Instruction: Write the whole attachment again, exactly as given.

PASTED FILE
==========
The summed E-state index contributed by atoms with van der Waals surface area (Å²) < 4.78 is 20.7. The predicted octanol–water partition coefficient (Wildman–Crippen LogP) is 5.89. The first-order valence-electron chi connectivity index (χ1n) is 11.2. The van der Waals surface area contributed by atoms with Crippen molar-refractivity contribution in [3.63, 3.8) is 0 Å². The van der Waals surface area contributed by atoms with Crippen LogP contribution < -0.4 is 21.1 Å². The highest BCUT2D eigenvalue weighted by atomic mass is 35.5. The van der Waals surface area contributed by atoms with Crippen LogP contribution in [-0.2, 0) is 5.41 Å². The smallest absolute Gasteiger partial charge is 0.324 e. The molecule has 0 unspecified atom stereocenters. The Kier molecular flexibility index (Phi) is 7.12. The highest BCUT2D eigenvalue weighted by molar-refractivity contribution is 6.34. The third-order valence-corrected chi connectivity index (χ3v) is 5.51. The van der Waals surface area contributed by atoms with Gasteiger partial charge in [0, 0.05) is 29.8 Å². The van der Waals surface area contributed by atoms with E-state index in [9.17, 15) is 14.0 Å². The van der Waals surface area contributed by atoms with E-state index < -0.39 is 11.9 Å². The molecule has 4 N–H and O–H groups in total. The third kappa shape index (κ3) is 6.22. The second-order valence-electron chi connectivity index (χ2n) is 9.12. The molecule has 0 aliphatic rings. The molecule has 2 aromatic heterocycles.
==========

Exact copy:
The summed E-state index contributed by atoms with van der Waals surface area (Å²) < 4.78 is 20.7. The predicted octanol–water partition coefficient (Wildman–Crippen LogP) is 5.89. The first-order valence-electron chi connectivity index (χ1n) is 11.2. The van der Waals surface area contributed by atoms with Crippen molar-refractivity contribution in [3.63, 3.8) is 0 Å². The van der Waals surface area contributed by atoms with Crippen LogP contribution < -0.4 is 21.1 Å². The highest BCUT2D eigenvalue weighted by atomic mass is 35.5. The van der Waals surface area contributed by atoms with Crippen LogP contribution in [-0.2, 0) is 5.41 Å². The smallest absolute Gasteiger partial charge is 0.324 e. The molecule has 0 unspecified atom stereocenters. The Kier molecular flexibility index (Phi) is 7.12. The highest BCUT2D eigenvalue weighted by molar-refractivity contribution is 6.34. The third-order valence-corrected chi connectivity index (χ3v) is 5.51. The van der Waals surface area contributed by atoms with Gasteiger partial charge in [0, 0.05) is 29.8 Å². The van der Waals surface area contributed by atoms with E-state index in [9.17, 15) is 14.0 Å². The van der Waals surface area contributed by atoms with E-state index < -0.39 is 11.9 Å². The molecule has 4 N–H and O–H groups in total. The third kappa shape index (κ3) is 6.22. The second-order valence-electron chi connectivity index (χ2n) is 9.12. The molecule has 0 aliphatic rings. The molecule has 2 aromatic heterocycles.